How El Clasificado brought hundreds of Hispanic-owned micro-businesses online to connect with their audience of 20M+ readers
Case Study

How El Clasificado brought hundreds of Hispanic-owned micro-businesses online to connect with their audience of 20M+ readers

Martha de la Torre is the CEO of El Clasificado, the flagship brand of the parent company EC Hispanic Media. Founded originally as a weekly Spanish-language classified publication with her husband, Joe Badame, ElClasificado.com is now the largest Spanish language classified marketplace in the United States.

Martha de la Torre built a thriving publication, El Clasificado, whose classified ads catered to the Hispanic market. In 2017, after seeing declines in their print business, El Clasificado successfully pivoted to focusing on digital products to suit the needs of their niche audience: micro-businesses serving Spanish-speaking audiences in the U.S. “By early 2020 we were stronger than ever,” Martha says, “focused on digital and poised to have our biggest year of growth in digital product sales.”

Then the pandemic hit. In the space of several months, she recalls, “we lost more than half of our customers and had to furlough most of our employees.”

Stepping up to support the Hispanic business community

Having navigated business challenges in the past, Martha and her team got to work. The first step to survival was to take a $2 million PPP loan, which they used to bring everyone on their payroll back to work. And as consumers shifted online, they were able to sustain income by earning ad revenue from their digital products. “But to ensure the survival of El Clasificado in the long term,” Martha shares, “we needed to ensure the survival of our customers.” Most of the small businesses El Clasificado works with couldn’t qualify for government assistance. “These were some of the hardest hit businesses during the crisis,” she explains. “And even worse, most didn’t have an online presence. Until the pandemic, many didn’t even think they needed to be found online.”

<p><em>The El Clasificado website.</em></p>

The El Clasificado website.

So the El Clasificado team got creative and leaned on their ad revenue to support new projects. “We think of our ad revenue from Ad Manager as our ‘Angel Investor,’” she says; “it’s money that helps us do things we normally wouldn’t be able to do, like training our employees and creating our El Clasificado (EC) Stimulus Opportunity.” The EC Simulus Opportunity became a key initiative to help El Clasificado and their community of merchants get through the pandemic. “Rather than trying to convince our customers to invest in digital advertising,” Martha says, “we launched our own Stimulus Opportunity: a free 90-day digital marketing package with websites to help small businesses with no online presence get found.”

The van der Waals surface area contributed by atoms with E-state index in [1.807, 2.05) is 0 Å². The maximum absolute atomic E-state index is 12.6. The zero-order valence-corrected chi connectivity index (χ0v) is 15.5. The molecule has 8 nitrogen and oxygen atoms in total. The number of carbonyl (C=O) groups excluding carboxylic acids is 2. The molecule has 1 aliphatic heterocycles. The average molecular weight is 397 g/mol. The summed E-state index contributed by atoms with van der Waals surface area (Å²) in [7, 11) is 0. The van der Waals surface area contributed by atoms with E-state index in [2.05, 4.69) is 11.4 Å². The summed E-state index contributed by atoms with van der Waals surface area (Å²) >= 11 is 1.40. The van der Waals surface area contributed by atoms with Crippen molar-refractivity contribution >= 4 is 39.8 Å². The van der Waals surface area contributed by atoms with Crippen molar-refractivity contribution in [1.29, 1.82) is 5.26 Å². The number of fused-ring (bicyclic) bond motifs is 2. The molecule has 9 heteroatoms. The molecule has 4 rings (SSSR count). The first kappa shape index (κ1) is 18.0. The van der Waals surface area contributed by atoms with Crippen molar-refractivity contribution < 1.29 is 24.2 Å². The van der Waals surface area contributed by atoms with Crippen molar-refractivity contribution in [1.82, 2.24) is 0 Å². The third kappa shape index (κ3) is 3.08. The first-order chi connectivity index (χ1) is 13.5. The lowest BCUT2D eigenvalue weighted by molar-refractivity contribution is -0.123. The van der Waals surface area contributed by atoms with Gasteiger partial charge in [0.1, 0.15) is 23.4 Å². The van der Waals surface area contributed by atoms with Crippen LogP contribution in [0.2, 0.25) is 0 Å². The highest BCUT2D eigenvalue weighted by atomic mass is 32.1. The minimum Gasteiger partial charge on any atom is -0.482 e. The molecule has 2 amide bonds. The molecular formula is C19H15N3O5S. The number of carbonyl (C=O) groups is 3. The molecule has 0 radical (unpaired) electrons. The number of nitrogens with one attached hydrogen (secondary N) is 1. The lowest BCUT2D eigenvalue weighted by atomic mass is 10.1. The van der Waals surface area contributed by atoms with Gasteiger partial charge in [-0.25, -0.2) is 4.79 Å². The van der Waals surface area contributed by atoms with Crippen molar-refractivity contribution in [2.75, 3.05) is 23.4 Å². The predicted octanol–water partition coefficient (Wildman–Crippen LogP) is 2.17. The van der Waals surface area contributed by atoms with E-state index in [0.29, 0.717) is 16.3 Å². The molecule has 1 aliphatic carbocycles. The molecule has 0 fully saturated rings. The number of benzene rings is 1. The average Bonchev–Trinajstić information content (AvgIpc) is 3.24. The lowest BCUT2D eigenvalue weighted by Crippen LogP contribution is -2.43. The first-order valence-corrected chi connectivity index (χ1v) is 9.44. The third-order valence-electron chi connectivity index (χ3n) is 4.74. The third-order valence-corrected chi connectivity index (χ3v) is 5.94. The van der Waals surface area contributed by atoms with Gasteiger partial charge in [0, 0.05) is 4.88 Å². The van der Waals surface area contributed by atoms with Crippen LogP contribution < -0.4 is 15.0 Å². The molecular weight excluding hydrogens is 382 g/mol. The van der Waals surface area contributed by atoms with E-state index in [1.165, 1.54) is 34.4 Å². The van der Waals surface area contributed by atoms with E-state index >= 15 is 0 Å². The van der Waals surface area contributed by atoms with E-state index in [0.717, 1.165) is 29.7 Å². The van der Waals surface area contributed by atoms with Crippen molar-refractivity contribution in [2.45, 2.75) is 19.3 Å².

To qualify for a free digital marketing package, businesses had to have fewer than ten employees and serve the Hispanic community. The goal was to help 1,000 businesses through the pandemic, and the project was a huge success. “Over 1000 businesses applied, 700 qualified and more than 600 websites with digital campaigns were launched,” Martha highlights. “Over 100 of those free campaigns converted to paid customers when their 90-day free trial expired.”

We think of our ad revenue from Ad Manager as our ‘Angel Investor,’ it’s money that helps us do things we normally wouldn’t be able to do, like training our employees and creating our El Clasificado (EC) Stimulus Opportunity.

Martha de la Torre, CEO, El Clasificado

Investing beyond digital and across America

With things starting to look up, the El Clasificado team continues to invest in their site, and their community. “We’re able to make our site more helpful by using the data we get from AdSense for Search,” Martha explains. “We can tell what people are looking for and what areas they’re clicking, which helps us understand new categories we should create. We just added acrylic nails, for example, after seeing that it was a popular search.”

<p><em>El Clasificado Small Business Expo.</em></p>

El Clasificado Small Business Expo.

It’s improvements like this that have helped El Clasificado grow into a community of 20M+ Spanish speakers and help serve as a gateway to Hispanic-owned businesses. “Our reach goes beyond LA, especially in the virtual space,” she says, “and we’ve invested a lot in Texas as well. We had a job fair that over 200 people attended virtually and we have a 89% retention rate at our company because we’re able to really invest in our employees and help them grow. It’s been a tremendous source of pride for me and everyone at El Clasificado to help Hispanic-owned businesses survive throughout the pandemic and thrive beyond.”

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